Before discussing the solution to our healthcare problem, we must confront an inconvenient truth. Just as the United States is the undisputed leader in research and development in weapons of war, we are similarly the leader in research and development in healthcare. We have spent countless billions developing stealth technology, drones, laser-guided bombs, etc. This has made warfare safer and more effective, and the rest of the world cuts its defense budgets and instead relies on us for this technology and purchases it from us. (Whether this is fair or not is debatable and not relevant to our present discussion.)
Similarly, the U.S. has spent countless billions creating technology, pharmaceuticals, and procedures that has improved healthcare that is utterly mind boggling ― laparoscopic, robotics, gamma knife, MRI, etc. The world, in turn, buys this technology from us.
In other words, there is no free lunch. Whether fair or not, the U.S. is investing enormous resources into warfare and healthcare for the benefit of the rest of the world. If we decide to adopt a European-like system, the explosive advances we have seen in medicine and weapons of war will grind to a trickle. France is not going to develop the next generation of stealth bombers and Spain is not going to develop the next generation of cataract surgery instruments.
Nevertheless, the U.S. can still do what it does cheaper. Much cheaper.
Tort reform is the key. We doctors are ordering brain MRIs for a headache, even though the greenest intern can distinguish between a worrisome and a typical headache with a few questions and brief exam. We are ordering Lyme titers for every rash, regardless of whether the patient has left the city or not. We order ANA, ESR, and C-RP for almost every complaint, regardless of the very low pre-test probability, which we have been taught makes these tests worthless. Why do we doctors act so "foolishly"? Because if we miss that rare presentation, we will get sued and harassed by lawyers.
Instead, imagine if doctors could rely on their wits and common sense, and if they missed a diagnosis despite good medical judgment, not worry about a jury finding them guilty of malpractice? The over-utilization of tests and scans would plummet, and outcomes would not budge. We would save billions.
Tort reform requires a two-pronged approach. One part is like "no fault" ― a panel determines how much the patient was harmed and is compensated accordingly, regardless of fault. The second part involves a different panel of medical experts ― not judges, juries, or lawyers ― who review the case and determine if the doctor practiced below the standard of care, and if so, recommends suspension of license or training/supervision. This way, patients get compensated for harm, and juries are no longer pressured to find doctors guilty of malpractice so that they can award money to an unfortunate patient.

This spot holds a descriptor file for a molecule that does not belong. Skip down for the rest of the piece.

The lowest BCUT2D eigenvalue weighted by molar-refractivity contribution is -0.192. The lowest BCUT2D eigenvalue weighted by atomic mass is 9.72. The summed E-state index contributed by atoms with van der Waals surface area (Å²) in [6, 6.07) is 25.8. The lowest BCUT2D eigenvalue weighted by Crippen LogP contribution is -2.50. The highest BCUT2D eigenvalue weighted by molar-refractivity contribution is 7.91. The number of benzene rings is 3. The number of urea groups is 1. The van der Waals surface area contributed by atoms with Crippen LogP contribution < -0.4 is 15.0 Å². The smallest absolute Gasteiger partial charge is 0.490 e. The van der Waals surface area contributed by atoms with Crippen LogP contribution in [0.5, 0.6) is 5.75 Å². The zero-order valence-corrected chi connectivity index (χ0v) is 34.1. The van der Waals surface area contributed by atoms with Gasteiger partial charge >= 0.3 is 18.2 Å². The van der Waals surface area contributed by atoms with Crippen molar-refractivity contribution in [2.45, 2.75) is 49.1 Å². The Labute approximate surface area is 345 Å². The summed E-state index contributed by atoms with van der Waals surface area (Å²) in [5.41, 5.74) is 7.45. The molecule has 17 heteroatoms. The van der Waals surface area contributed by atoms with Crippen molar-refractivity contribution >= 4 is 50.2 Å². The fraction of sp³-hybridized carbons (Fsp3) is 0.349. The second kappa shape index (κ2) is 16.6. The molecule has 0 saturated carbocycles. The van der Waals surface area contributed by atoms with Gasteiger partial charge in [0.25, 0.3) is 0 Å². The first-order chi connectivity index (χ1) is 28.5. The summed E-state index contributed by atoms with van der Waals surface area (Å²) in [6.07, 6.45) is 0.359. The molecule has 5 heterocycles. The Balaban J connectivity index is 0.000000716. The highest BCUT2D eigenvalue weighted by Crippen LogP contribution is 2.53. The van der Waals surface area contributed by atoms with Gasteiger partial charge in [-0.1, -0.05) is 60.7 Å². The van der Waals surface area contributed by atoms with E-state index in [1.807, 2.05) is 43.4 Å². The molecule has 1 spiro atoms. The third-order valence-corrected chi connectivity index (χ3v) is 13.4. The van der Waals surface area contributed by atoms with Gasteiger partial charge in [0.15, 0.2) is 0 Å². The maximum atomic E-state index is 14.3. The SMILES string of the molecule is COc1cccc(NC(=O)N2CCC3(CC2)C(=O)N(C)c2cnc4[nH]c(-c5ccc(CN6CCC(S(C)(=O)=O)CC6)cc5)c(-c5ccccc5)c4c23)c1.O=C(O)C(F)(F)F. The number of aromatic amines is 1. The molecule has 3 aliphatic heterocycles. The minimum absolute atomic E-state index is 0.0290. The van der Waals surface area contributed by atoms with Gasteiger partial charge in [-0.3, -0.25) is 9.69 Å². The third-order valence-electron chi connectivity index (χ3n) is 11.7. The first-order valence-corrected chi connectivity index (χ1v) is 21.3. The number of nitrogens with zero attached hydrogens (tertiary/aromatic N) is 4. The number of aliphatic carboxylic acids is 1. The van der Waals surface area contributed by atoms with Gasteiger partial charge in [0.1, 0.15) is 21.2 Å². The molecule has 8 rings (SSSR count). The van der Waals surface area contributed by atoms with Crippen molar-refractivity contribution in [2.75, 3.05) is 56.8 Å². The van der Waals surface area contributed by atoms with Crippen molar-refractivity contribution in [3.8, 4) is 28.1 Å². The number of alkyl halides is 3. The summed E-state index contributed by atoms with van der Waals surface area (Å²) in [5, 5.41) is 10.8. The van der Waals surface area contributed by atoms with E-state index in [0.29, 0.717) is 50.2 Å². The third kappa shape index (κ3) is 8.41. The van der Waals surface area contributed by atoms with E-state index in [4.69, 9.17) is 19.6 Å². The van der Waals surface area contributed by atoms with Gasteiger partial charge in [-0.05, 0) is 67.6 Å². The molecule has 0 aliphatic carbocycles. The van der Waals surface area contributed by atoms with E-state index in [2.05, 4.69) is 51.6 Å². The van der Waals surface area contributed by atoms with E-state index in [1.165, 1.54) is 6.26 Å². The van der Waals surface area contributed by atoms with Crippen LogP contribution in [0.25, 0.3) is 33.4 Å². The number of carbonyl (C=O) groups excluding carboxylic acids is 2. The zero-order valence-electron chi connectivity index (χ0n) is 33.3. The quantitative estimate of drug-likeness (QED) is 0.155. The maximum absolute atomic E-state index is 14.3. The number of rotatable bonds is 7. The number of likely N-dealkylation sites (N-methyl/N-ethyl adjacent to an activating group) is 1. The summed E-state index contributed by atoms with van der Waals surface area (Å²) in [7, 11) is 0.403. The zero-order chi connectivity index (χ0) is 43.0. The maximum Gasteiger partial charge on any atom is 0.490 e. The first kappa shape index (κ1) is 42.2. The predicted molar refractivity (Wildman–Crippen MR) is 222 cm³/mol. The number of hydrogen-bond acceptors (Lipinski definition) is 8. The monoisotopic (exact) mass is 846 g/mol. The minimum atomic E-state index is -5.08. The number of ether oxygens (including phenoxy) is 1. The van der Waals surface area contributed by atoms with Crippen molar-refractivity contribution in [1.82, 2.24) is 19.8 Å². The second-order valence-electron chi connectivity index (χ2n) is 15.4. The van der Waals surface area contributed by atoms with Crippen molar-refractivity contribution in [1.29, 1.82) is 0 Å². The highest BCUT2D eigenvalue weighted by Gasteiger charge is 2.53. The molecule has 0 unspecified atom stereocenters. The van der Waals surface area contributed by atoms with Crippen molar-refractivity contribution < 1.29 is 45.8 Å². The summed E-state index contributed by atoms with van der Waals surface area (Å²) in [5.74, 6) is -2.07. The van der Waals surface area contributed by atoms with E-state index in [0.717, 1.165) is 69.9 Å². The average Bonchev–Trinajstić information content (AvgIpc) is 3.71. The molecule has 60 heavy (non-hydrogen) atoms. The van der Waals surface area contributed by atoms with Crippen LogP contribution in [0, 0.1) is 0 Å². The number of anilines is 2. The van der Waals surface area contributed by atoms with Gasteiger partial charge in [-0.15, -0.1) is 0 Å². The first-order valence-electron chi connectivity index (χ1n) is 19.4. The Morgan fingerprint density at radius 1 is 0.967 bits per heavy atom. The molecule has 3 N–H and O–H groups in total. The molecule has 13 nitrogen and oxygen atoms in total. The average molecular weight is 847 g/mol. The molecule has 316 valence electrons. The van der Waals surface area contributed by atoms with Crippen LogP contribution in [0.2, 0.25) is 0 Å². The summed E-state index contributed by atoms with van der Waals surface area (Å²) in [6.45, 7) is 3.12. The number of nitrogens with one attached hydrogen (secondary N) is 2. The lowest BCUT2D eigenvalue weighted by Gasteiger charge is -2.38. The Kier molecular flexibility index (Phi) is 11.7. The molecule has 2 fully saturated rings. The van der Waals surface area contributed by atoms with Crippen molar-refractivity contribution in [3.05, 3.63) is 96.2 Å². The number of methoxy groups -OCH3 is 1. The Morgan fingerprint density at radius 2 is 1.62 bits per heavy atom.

After tort reform, we need insurance reform that incorporates two critical ideas: "skin in the game" and the laws of capitalism where competition leads to higher quality and lower price, like with every other commodity and service out there.
Without skin in the game, patients will mindlessly go to doctors and submit to treatments for every little ache and pain, and that simply violates common sense and leads to enormous waste and over-utilization. Let's encourage Medical Savings Accounts ― high-deductible, cheap insurance plans ―where patients are motivated to give thought before going to the doctor, and are protected from financial ruin. Let people buy insurance across state lines ― so if some states are foolish enough to mandate all kinds of services that many people don't want, like chiropractic, hearing aids, drug abuse treatment, etc., at least those citizens can buy the insurance they wanted from wiser states.
To encourage competition, we need to scrap government-sponsored entities like Medicare and Medicaid, and instead give vouchers to every citizen, the amount of which can be tailored to income. Let insurance companies compete with one another for those vouchers. This fierce competition will lead to innovation, higher quality, and lower price, just as with televisions, automobiles, computers, clothes ― everything.
Just look at public education where the government and unions prevail, i.e., no competition, the quality is atrocious, yet we spend more per pupil than any civilized country in the world ― and they mindlessly keep demanding more money. Yet charter schools and Catholic schools, vying for vouchers, produce much better education at a lower price (Catholic schools especially — they spend literally half of what public schools spend per pupil), and the waiting list runs in the thousands.
Imagine insurance companies replicating the high quality and low cost of the Mayo Clinic or Cleveland Clinic and offering those products to citizens. Or, some will offer high-deductible plans with more freedom to choose a doctor. Some will offer lower deductibles and restricted access to some specialists. The critical part to understand here is that citizens, with voucher in hand, will be able to make informed choices of what suits them best, and insurance companies will keep coming up with ideas to improve quality and save money, and everyone is protected from financial ruin.
It is truly the American Way, and it always works. Always.
Ari Weitzner, MD, is in private practice as a general ophthalmologist. He also practices part time as a physician specialist at Kings County Hospital Center. He went to medical school at the Albert Einstein College of Medicine, completed a medicine internship at Beth Israel Hospital in New York, and an ophthalmology residency at Montefiore/Jacobi, Bronx, N.Y.